For Immediate Release
President Obama Must Include Single-Payer Advocates In National Health Care Debate
Statement of Sidney Wolfe, M.D., Director, Public Citizen’s Health Research Group, and James Floyd, M.D., Researcher, Public Citizen’s Health Research Group
WASHINGTON - This morning, President Obama announced he will create a $634
billion reserve fund over the next decade to provide a down payment for
expanding health coverage. The announcement comes a week before a White
House health care summit that marks the beginning of the first serious
effort to reform health care since the Clinton task force in 1993.
The president wants this process to be open and transparent, with
the goal of achieving universal coverage. However, groups representing
physicians, nurses, and consumers who advocate for a single-payer
system of national health insurance have thus far been excluded from
Under a single-payer system, doctors, hospitals and other health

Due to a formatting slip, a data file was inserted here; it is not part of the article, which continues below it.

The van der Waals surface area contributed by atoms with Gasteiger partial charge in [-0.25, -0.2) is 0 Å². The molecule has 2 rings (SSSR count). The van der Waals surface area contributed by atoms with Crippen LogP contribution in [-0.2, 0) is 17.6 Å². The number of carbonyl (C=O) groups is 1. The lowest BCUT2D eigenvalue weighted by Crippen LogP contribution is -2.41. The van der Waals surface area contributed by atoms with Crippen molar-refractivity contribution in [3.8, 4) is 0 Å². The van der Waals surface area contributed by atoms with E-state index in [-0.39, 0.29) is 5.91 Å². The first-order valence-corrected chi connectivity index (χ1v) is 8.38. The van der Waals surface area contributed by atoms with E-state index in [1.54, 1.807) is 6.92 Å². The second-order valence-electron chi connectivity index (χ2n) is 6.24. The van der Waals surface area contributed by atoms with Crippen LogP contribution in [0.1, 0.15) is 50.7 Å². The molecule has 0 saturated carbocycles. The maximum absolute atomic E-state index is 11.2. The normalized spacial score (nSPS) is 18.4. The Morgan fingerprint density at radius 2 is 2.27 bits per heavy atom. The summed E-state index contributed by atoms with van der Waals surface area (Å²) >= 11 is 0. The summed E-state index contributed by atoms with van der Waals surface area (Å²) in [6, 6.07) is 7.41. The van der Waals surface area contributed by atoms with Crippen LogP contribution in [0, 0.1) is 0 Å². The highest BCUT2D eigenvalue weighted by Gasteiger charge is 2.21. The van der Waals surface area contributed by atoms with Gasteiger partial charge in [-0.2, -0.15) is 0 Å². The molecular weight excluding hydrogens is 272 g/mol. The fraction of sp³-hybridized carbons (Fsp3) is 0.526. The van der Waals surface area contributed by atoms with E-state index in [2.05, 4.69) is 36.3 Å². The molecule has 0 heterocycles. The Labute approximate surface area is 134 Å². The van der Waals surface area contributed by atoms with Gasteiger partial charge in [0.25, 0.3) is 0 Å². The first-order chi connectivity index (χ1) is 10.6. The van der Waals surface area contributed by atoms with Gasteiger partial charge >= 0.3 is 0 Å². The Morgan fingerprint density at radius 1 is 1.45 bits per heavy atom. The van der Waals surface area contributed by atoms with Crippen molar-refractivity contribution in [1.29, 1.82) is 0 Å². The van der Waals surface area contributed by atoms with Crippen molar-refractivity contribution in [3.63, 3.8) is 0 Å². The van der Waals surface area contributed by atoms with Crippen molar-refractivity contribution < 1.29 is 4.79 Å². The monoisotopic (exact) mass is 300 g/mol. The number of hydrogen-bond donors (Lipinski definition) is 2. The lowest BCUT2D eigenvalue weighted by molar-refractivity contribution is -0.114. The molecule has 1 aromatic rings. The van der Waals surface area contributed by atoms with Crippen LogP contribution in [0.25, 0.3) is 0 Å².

care providers are paid from a single fund administered by the
government. The system would eliminate the wasteful spending and high
administrative costs of private insurance, saving almost $400 billion
annually. This savings is enough to provide every American with the
same high-quality care, including those who currently have insurance
but still cannot afford medications and treatment.
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If health care is a key to fixing our national deficit and providing
the economic stimulus that we need to recover from this recession, it
is unacceptable to ignore the only system that will provide true
universal coverage. If the only people who have input on health care
reform are the lobbyists who represent the interests of insurance and
drug companies, the final result will be a system that benefits the
insurance and drug companies.
The Clinton task force on health reform made a similar mistake of
excluding the voices of those who support a single-payer system, and
the result was a complicated, inadequate reform proposal that catered
to the interests of insurance companies and failed to garner public
support. At a time when public support for single-payer is greater than
ever - more than 60 percent in recent polls - we urge President Obama
not to make the same mistake. He must include single-payer advocates in
the health care summit next week.
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